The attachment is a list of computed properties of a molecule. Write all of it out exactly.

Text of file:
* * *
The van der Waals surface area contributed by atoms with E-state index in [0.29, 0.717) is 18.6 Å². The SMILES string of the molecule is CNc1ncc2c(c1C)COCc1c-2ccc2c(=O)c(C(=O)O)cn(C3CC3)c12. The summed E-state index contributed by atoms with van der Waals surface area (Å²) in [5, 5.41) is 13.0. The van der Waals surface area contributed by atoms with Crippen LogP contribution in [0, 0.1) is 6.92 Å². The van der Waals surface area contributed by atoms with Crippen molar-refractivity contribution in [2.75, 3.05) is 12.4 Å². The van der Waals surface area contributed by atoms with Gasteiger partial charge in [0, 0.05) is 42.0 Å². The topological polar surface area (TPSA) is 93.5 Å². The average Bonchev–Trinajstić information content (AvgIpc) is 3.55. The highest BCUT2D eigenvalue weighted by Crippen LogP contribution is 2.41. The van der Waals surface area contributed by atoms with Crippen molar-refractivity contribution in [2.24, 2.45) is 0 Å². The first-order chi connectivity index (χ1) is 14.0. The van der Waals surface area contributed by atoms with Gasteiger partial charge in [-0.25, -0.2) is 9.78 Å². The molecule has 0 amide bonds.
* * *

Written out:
The van der Waals surface area contributed by atoms with E-state index in [0.29, 0.717) is 18.6 Å². The SMILES string of the molecule is CNc1ncc2c(c1C)COCc1c-2ccc2c(=O)c(C(=O)O)cn(C3CC3)c12. The summed E-state index contributed by atoms with van der Waals surface area (Å²) in [5, 5.41) is 13.0. The van der Waals surface area contributed by atoms with Crippen LogP contribution in [0, 0.1) is 6.92 Å². The van der Waals surface area contributed by atoms with Crippen molar-refractivity contribution in [2.75, 3.05) is 12.4 Å². The van der Waals surface area contributed by atoms with Gasteiger partial charge in [0, 0.05) is 42.0 Å². The topological polar surface area (TPSA) is 93.5 Å². The average Bonchev–Trinajstić information content (AvgIpc) is 3.55. The highest BCUT2D eigenvalue weighted by Crippen LogP contribution is 2.41. The van der Waals surface area contributed by atoms with Crippen molar-refractivity contribution in [2.24, 2.45) is 0 Å². The first-order chi connectivity index (χ1) is 14.0. The van der Waals surface area contributed by atoms with Gasteiger partial charge in [-0.25, -0.2) is 9.78 Å². The molecule has 0 amide bonds.